Directors PO’d at PPV

How much would you pay to premiere a Hollywood movie in your living room?

Given that ticket prices now range from $7 to an East Coast high of $13, would you ante up $15 to stream “Fast Five” or “Thor 3D” in the privacy of your home theater? How about $20. Do I hear $30?

I ask because the window between theatrical premiere and PPV is closing fast and James Cameron and other top filmmakers ‒ responding to a deal between DirecTV and the major studios to reduce the 132-day window to two months ‒  are fighting mad, pointing to “the cannibalization” of ticket sales and increased opportunities for piracy if this “cut-throat new (business) model” is adapted.

Home Advantage? Premieres at a price

On Wednesday, Cameron, Peter Jackson, Kathryn Bigelow and 20 others, in alliance with the National Association of Theatre Owners, signed an open letter to the studios decrying a practice that would put first-run movies in your home while they’re still in theaters. Besides undercutting profits, these signatories argue, this would severely penalize specialty filmmakers whose work depends on slow-build word-of-mouth, and it would further devalue the movie-going experience “bolstered by the latest in digital projection, digital sound, and stadium seating.”

No word about the joker who kicks your seat throughout “Water for Elephants,” or the latecomer who uses his cell phone as a flashlight to find a seat during the scariest part of “Scream 4” and then periodically checks his email, IM’s and the time during the rest of the show.

Only last week in an AMC house I had to get up and shush employees who were talking so loudly on their walkie-talkies that you could hear their conversation in the auditorium. At “The Conspirator,” the guy seated behind me carried on a business transaction over his cell phone. Where were the ushers who say they discourage such annoyances? Talking among themselves in the lobby?

The fact of the matter is that filmgoers are fed up with less than optimum experiences when they go out to the theater, and this is causing an exodus to pay-per-view, where just this week I saw “The Bleeding House” as it was unreeling 3000 miles away at the Tribeca Film Festival. Friday, a local paper alerted readers to an exciting “opening” — Simon Rumley’s incendiary “Red White & Blue.” I had to laugh. The indie bowed on Comcast last September.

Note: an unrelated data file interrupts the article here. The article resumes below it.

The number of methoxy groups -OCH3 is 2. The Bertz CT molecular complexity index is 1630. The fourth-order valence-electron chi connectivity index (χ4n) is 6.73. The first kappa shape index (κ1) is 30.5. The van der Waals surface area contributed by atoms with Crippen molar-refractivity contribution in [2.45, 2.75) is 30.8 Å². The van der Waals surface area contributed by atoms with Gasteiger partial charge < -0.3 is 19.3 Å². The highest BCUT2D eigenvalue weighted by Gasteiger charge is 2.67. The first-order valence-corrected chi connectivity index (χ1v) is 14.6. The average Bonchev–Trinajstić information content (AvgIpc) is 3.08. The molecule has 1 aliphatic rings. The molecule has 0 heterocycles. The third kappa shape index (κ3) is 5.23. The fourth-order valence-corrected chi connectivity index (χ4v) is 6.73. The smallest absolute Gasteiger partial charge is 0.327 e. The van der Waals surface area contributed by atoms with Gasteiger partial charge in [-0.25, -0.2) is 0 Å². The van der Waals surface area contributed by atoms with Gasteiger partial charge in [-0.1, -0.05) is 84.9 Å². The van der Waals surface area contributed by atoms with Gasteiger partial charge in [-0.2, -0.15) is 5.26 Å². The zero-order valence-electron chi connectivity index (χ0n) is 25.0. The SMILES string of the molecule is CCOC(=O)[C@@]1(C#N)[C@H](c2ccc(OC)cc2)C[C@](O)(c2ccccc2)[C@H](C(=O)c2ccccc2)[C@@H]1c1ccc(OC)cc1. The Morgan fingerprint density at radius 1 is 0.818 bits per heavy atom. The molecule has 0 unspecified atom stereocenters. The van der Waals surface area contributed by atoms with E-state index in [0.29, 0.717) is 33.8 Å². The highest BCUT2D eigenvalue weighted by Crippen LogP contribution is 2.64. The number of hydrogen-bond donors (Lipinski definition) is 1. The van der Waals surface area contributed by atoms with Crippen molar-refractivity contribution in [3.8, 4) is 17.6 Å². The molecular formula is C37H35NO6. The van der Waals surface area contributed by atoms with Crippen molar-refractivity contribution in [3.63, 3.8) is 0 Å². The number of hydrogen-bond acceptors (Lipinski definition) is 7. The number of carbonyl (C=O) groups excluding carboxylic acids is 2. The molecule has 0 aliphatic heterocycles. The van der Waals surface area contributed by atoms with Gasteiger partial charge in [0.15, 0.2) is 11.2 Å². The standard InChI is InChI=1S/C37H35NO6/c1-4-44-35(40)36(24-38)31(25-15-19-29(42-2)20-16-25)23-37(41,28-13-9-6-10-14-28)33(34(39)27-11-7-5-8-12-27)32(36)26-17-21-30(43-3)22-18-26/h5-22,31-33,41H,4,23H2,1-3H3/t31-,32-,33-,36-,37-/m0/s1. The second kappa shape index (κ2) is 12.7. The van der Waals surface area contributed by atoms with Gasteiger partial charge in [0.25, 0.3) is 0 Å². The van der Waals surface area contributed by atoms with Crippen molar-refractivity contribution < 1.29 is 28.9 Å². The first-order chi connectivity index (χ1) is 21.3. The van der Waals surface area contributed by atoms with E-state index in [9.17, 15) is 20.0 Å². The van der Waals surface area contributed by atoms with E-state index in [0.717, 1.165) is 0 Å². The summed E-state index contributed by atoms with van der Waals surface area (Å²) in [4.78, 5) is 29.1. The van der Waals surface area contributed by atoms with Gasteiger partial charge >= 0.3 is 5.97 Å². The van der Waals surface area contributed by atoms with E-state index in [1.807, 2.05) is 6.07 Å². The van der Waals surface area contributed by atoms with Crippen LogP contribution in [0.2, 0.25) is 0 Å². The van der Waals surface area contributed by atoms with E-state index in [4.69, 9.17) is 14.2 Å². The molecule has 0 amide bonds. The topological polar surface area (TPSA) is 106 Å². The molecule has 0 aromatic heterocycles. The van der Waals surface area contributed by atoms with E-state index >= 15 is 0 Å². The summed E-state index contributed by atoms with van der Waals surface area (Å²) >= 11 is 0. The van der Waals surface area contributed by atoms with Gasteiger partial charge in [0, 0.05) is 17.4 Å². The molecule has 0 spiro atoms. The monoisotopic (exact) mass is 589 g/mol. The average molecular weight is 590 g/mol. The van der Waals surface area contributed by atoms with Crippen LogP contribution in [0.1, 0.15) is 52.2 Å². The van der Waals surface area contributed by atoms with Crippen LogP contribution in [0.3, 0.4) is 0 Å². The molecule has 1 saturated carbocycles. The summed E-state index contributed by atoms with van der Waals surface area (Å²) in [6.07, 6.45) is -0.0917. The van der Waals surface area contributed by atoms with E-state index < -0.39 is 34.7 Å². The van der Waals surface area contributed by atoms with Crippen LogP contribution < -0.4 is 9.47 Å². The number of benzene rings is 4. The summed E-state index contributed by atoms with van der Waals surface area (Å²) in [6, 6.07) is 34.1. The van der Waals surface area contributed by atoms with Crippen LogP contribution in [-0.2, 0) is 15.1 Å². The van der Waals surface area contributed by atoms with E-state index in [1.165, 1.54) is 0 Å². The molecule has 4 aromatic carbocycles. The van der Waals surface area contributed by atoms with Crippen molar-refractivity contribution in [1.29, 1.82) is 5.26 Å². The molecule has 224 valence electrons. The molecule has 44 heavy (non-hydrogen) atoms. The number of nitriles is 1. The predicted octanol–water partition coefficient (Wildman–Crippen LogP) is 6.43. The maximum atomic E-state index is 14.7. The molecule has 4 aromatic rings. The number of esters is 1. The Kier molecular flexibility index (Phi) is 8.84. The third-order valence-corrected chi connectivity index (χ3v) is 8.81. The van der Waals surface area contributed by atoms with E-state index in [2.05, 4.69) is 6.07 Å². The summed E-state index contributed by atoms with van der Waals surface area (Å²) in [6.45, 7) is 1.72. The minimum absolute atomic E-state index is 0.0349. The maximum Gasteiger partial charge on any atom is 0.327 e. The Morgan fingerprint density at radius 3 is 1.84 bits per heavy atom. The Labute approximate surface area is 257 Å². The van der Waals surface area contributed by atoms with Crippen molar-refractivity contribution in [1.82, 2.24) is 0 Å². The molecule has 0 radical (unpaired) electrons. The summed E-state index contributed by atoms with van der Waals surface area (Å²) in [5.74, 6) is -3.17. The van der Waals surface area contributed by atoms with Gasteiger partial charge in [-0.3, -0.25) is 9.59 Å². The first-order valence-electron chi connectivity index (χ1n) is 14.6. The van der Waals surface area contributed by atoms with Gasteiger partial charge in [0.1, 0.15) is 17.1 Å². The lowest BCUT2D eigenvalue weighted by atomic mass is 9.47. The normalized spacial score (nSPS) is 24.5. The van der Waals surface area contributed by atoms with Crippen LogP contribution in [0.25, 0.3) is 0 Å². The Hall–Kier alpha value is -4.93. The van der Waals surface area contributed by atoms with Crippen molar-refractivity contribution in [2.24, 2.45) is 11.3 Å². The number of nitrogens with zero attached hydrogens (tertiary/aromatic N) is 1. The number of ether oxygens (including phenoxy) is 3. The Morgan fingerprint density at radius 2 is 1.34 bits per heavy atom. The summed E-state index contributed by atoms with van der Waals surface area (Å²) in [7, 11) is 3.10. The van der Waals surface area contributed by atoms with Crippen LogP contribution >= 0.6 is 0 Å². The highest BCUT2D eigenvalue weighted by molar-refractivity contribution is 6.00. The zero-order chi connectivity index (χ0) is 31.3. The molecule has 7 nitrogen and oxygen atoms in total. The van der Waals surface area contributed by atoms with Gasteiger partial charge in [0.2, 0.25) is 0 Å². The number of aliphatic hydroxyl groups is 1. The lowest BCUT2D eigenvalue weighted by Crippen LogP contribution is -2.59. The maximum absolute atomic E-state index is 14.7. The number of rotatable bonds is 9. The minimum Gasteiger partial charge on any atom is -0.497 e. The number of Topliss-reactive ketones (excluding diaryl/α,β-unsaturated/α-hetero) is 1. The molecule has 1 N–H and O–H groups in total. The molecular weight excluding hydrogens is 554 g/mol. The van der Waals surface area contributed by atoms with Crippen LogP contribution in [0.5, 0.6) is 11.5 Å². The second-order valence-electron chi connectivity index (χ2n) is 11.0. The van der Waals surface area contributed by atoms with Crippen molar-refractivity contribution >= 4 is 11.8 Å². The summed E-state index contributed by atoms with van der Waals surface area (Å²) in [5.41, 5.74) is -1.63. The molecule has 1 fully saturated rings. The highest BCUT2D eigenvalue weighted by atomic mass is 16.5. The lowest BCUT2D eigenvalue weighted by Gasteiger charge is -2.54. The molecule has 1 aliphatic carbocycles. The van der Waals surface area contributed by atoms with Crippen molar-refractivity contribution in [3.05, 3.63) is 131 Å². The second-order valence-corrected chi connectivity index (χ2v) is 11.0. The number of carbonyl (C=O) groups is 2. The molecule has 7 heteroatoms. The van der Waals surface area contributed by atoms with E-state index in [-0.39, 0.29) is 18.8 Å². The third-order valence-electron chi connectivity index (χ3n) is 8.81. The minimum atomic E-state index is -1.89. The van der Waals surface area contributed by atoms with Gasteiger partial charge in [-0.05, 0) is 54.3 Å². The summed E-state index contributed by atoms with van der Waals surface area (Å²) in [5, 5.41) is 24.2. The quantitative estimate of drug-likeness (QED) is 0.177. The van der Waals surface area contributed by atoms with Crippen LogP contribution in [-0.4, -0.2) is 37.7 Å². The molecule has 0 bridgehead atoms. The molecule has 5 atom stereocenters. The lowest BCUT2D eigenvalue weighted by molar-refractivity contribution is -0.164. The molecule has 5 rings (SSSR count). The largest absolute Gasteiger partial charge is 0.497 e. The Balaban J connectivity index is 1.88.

As someone who grew up watching movies as they were meant to be watched ‒ in movie houses ‒ I fear for the future of theaters, particularly the ones that are meticulously maintained and monitored, like our own Camera Cinemas. But the truth of the matter is we as a culture want things faster, faster … FASTER! And where there’s a market for streaming the latest movies, the studios and cable will rush to exploit it, exhibitors be damned.

I’m not worried about Hollywood’s profit margin. The major studios will, I’m sure, manage to squeak by. (They grossed $32 billion internationally last year.) I am, however, concerned about the look of movies. As more and more films premiere as PPV pickups, there will be less incentive to shoot on film in widescreen aspect ratios. We’ll get fewer films like “No Country for Old Men” and the overlooked Peter Weir’s epic “The Way Back” and more washed-out, rerouted  TV productions, like “The Girl Who Played with Fire.”


3 Responses to “Directors PO’d at PPV”

  1. John E. Says:

    I’ve yet to pay-per-view mainly because two summers ago I cut my cable down to the point that “on demand” isn’t even available to me (I was tired of paying $100+ for a hundred channels I don’t care to watch). Nevertheless, I wouldn’t pay $20-$30 for a recently released film–not for an indie, not for a blockbuster like Thor. You were talking about fast, fast, FAST, and before you know it these films will be available on Redbox for a $1, or at the least, on sale at Target for $20, costing less to own the physical disc than it would for paying the privilege to sit next to the stench of a smoker for 90 minutes. There have been so many films at the theaters we skipped out on because of mixed reviews that we later watched through Redbox. Our verdict later: “Gosh, I’m so glad we didn’t spend $21.50 on that!”

    I still value the big screen and the digital sound and if the film warrants that, I’ll pony up $21.50 for two for it. But the real issue at the core as you pointed out so nicely is the poor movie-going experience, particularly at AMC here in the Bay. My wife and I have completely given up on AMC and now go to the CineArts at Santana Row where the audiences tend to be more mature (although more smellier–either too much cologne/perfume or their clothing is saturated with smoke).

    As McLuhan would have it, cell phone technology changed the ecology of the movie-going experience. I do think theaters should hire goons, not scrawny high school juniors, to police the movie theaters. While I do concede that the cell phone policy enforcement is a tricky thing, theaters still need to step it up here and show us that they are serious about it. They should at the very least hand us complimentary Milk Duds and a sling shot to fire upon the violators at will.


  2. Andy Frazer Says:

    Cell phones? Annoying neighbors? Uncomfortably loud sound systems? We stopped going to movie theaters about five or six years ago. And that was even before you could surf the internet from your iPhone. Although I miss the huge screen experience, today I wouldn’t trade my living room for a movie theater any day or night (although I do miss the Camera Cinemas in San Jose).



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